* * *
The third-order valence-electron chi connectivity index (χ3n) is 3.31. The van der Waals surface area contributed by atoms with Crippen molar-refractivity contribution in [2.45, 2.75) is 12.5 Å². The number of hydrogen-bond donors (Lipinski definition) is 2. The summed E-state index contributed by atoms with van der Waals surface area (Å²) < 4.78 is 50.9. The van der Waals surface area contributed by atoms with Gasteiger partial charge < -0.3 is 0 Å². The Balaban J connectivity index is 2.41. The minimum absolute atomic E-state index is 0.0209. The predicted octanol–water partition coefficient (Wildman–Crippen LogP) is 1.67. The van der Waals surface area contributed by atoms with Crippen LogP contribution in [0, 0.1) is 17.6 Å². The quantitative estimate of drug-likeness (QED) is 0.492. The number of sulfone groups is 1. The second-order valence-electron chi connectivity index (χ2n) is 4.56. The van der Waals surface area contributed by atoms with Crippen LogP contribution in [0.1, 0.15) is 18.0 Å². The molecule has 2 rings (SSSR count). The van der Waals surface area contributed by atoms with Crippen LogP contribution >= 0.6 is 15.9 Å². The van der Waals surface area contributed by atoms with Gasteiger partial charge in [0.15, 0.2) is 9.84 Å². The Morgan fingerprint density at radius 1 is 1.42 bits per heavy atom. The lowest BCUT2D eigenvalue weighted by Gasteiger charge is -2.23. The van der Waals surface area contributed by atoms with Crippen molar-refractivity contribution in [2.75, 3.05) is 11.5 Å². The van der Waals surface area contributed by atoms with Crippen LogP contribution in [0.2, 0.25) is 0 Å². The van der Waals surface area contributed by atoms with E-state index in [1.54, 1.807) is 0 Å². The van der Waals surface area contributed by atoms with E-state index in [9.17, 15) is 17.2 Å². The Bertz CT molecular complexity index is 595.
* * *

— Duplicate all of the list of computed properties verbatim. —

The third-order valence-electron chi connectivity index (χ3n) is 3.31. The van der Waals surface area contributed by atoms with Crippen molar-refractivity contribution in [2.45, 2.75) is 12.5 Å². The number of hydrogen-bond donors (Lipinski definition) is 2. The summed E-state index contributed by atoms with van der Waals surface area (Å²) < 4.78 is 50.9. The van der Waals surface area contributed by atoms with Gasteiger partial charge < -0.3 is 0 Å². The Balaban J connectivity index is 2.41. The minimum absolute atomic E-state index is 0.0209. The predicted octanol–water partition coefficient (Wildman–Crippen LogP) is 1.67. The van der Waals surface area contributed by atoms with Crippen LogP contribution in [0, 0.1) is 17.6 Å². The quantitative estimate of drug-likeness (QED) is 0.492. The number of sulfone groups is 1. The second-order valence-electron chi connectivity index (χ2n) is 4.56. The van der Waals surface area contributed by atoms with Crippen LogP contribution in [0.1, 0.15) is 18.0 Å². The molecule has 2 rings (SSSR count). The van der Waals surface area contributed by atoms with Crippen LogP contribution >= 0.6 is 15.9 Å². The van der Waals surface area contributed by atoms with Gasteiger partial charge in [0.15, 0.2) is 9.84 Å². The Morgan fingerprint density at radius 1 is 1.42 bits per heavy atom. The lowest BCUT2D eigenvalue weighted by Gasteiger charge is -2.23. The van der Waals surface area contributed by atoms with Crippen molar-refractivity contribution in [2.75, 3.05) is 11.5 Å². The van der Waals surface area contributed by atoms with Crippen LogP contribution in [0.2, 0.25) is 0 Å². The van der Waals surface area contributed by atoms with E-state index in [1.54, 1.807) is 0 Å². The van der Waals surface area contributed by atoms with E-state index in [9.17, 15) is 17.2 Å². The Bertz CT molecular complexity index is 595.